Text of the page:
If you're frustrated at a lack of transparency on the part of your local municipally funded shelter or animal control agency, there's something you can do to uncover the numbers they want to hide: File a Freedom of Information request.
Whether you think your local agency is cooking its books, or you simply want to force them to cough up statistics they're unwilling to publish, the law may be on your side. All municipal agencies and a large number of municipally-funded agencies (ie, private agencies operating under a municipal contract) are subject to public records laws, passed to ensure citizens and journalists have access to documents paid for with taxpayer dollars.
While this is a much larger subject than a blog post can cover, here are a few tips animal activists should keep in mind:
Freedom of Information laws cover documents, not data. You cannot request information, you can only request specific documents -- intake forms, veterinary exam notes, kennel cards, purchase orders for euthanasia solution, etc. I've seen way too many request letters that were not asking for documents; public records laws do not require agencies to create documents for you. You need to request existing documents.
You're not alone. There are many organizations out there that will help you with public records requests. Two great places to start are the Reporters' Committee for Freedom of the Press and the Student Press Law Center; both these sites have do-it-yourself FOIA request letter generators that can be customized for any state's laws.
Ask for everything. It's perfectly fine to ask for as many records as you can even begin to imagine wanting, whether they exist or not. It's not your job to decide they don't have those records; it's their job to tell you they don't. The absence of records in and of itself can be extremely useful if you're trying to convince legislators that an agency is abusing the public trust.
The war on drugs is your friend. Animal shelters have to comply with federal laws about the drugs they use, including euthanasia drugs. You can request their drug logs, and documents they file with the Drug Enforcement Agency are public records. This can provide valuable clues as to just how many animals are dying in a shelter that's not operating in a transparent manner.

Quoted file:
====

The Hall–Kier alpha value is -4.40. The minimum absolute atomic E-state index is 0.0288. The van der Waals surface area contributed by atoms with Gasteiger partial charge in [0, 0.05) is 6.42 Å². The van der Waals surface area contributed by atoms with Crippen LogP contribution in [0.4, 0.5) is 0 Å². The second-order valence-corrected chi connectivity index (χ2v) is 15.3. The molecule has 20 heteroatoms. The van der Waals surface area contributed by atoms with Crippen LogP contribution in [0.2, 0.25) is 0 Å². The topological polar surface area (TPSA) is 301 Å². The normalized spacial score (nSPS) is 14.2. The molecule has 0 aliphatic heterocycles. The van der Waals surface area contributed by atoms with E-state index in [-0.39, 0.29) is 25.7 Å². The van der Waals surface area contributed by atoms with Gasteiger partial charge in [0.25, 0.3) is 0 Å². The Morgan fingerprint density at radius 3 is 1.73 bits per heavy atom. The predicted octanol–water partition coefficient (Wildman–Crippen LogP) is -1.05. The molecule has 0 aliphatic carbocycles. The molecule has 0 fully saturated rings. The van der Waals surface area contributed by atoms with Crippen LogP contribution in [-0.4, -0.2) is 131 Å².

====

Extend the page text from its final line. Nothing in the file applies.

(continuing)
Know the rules. For example, agencies subject to freedom of information laws can't just refuse to comply with your request; they have to give you a reason that qualifies under your state or local public records laws. So read the laws, know what is and isn't exempt, and if they just say no without explanation, slam back immediately requesting the section of the law under which they are denying your request. And cc the municipality's attorney.
Be prepared to fight. In my experience, most of my FOIA requests to animal agencies are ignored, even though they are legally required to respond within a short period spelled out in the law (information included in the letters generated by the above sites). It's helpful when sending these requests to send a copy to the municipality's attorney our counsel's office, but if they ignore you, bringing in the county, town, or city's legal counsel is your first recourse. Just telling the agency that turned you down or ignored you that they have to comply probably won't work, so don't waste time arguing with them; escalate.
Find a lawyer. If you think you're getting the runaround or being lied to, find an attorney who will write a follow-up letter. If the municipality thinks you're ready to go to court over it, they'll usually become extremely cooperative.
For a complete list of public records laws by state, visit the National Freedom of Information Coalition website.
Have you used public records laws to help animals? I'd love to hear your experiences!